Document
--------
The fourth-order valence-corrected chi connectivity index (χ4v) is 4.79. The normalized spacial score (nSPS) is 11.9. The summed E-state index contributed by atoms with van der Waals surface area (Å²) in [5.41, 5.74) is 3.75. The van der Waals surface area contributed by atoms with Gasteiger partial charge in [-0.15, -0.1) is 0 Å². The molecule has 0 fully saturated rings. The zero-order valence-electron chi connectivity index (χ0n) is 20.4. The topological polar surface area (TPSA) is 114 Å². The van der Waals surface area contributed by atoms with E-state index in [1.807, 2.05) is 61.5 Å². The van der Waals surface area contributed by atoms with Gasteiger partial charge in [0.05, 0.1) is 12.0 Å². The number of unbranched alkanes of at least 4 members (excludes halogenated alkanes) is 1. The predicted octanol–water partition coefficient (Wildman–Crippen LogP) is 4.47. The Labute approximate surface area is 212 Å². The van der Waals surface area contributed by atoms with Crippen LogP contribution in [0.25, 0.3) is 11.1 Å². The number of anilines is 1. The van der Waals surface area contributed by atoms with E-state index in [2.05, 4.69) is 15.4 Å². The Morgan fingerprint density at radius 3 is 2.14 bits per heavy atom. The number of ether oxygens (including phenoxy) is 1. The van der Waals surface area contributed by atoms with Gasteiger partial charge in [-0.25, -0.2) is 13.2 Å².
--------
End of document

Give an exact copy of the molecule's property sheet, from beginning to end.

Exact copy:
The fourth-order valence-corrected chi connectivity index (χ4v) is 4.79. The normalized spacial score (nSPS) is 11.9. The summed E-state index contributed by atoms with van der Waals surface area (Å²) in [5.41, 5.74) is 3.75. The van der Waals surface area contributed by atoms with Gasteiger partial charge in [-0.15, -0.1) is 0 Å². The molecule has 0 fully saturated rings. The zero-order valence-electron chi connectivity index (χ0n) is 20.4. The topological polar surface area (TPSA) is 114 Å². The van der Waals surface area contributed by atoms with E-state index in [1.807, 2.05) is 61.5 Å². The van der Waals surface area contributed by atoms with Gasteiger partial charge in [0.05, 0.1) is 12.0 Å². The number of unbranched alkanes of at least 4 members (excludes halogenated alkanes) is 1. The predicted octanol–water partition coefficient (Wildman–Crippen LogP) is 4.47. The Labute approximate surface area is 212 Å². The van der Waals surface area contributed by atoms with Crippen LogP contribution in [0.25, 0.3) is 11.1 Å². The number of anilines is 1. The van der Waals surface area contributed by atoms with E-state index in [2.05, 4.69) is 15.4 Å². The Morgan fingerprint density at radius 3 is 2.14 bits per heavy atom. The number of ether oxygens (including phenoxy) is 1. The van der Waals surface area contributed by atoms with Gasteiger partial charge in [-0.25, -0.2) is 13.2 Å².